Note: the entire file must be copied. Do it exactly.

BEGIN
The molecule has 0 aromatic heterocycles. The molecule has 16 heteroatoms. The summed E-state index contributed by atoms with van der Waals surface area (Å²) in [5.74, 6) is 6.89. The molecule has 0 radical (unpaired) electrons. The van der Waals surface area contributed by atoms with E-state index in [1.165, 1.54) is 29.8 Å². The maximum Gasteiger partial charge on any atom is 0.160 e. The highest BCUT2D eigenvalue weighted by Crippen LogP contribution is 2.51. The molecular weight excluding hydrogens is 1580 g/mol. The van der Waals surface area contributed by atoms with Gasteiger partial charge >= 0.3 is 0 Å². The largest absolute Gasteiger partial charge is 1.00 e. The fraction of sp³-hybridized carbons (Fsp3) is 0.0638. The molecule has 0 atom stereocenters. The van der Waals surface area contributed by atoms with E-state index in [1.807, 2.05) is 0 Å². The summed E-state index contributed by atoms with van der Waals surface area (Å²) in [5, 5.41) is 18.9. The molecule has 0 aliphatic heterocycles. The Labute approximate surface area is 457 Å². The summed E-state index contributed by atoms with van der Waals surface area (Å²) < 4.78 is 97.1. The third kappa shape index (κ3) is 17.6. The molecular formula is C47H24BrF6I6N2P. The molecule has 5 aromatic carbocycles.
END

The molecule has 0 aromatic heterocycles. The molecule has 16 heteroatoms. The summed E-state index contributed by atoms with van der Waals surface area (Å²) in [5.74, 6) is 6.89. The molecule has 0 radical (unpaired) electrons. The van der Waals surface area contributed by atoms with E-state index in [1.165, 1.54) is 29.8 Å². The maximum Gasteiger partial charge on any atom is 0.160 e. The highest BCUT2D eigenvalue weighted by Crippen LogP contribution is 2.51. The molecular weight excluding hydrogens is 1580 g/mol. The van der Waals surface area contributed by atoms with Gasteiger partial charge >= 0.3 is 0 Å². The largest absolute Gasteiger partial charge is 1.00 e. The fraction of sp³-hybridized carbons (Fsp3) is 0.0638. The molecule has 0 atom stereocenters. The van der Waals surface area contributed by atoms with E-state index in [1.807, 2.05) is 0 Å². The summed E-state index contributed by atoms with van der Waals surface area (Å²) in [5, 5.41) is 18.9. The molecule has 0 aliphatic heterocycles. The Labute approximate surface area is 457 Å². The summed E-state index contributed by atoms with van der Waals surface area (Å²) < 4.78 is 97.1. The third kappa shape index (κ3) is 17.6. The molecular formula is C47H24BrF6I6N2P. The molecule has 5 aromatic carbocycles.